Populism and the Pathology of Representative Politics



The study of populism is, like the phenomenon itself, limited in scope and duration, and somewhat episodic. It seems that populism acquires a certain intellectual currency at irregular intervals but lacks staying power. In consequence, populism is one of the most widely used but poorly understood political concepts of our time. This is a deficiency because, as I shall argue, it provides us with a useful tool for understanding the pathology of representative politics. Populism is not a universal concept that, once unlocked, will enable us to decipher all other political debates, but it is a useful secondary concept that, if used sensitively and systematically, will enable us to understand populist movements, and which will, perhaps more importantly, allow us to understand essential elements in the politics of representation.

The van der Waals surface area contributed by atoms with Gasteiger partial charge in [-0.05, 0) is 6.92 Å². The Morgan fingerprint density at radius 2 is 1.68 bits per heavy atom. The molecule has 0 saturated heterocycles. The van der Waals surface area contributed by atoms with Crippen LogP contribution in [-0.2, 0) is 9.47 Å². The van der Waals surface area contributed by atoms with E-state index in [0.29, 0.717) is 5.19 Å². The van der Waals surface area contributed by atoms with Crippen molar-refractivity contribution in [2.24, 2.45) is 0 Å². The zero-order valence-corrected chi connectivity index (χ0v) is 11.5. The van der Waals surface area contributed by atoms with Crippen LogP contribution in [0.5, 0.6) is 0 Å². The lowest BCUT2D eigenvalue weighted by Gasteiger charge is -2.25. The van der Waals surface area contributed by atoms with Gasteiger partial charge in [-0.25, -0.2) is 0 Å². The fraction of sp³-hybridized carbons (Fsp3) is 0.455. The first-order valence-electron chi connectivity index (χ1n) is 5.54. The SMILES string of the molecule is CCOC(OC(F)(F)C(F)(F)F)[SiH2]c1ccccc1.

Political Debate Populist Movement Direct Democracy Political Force Populist Mobilisation 
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© Palgrave Macmillan, a division of Macmillan Publishers Limited 2002

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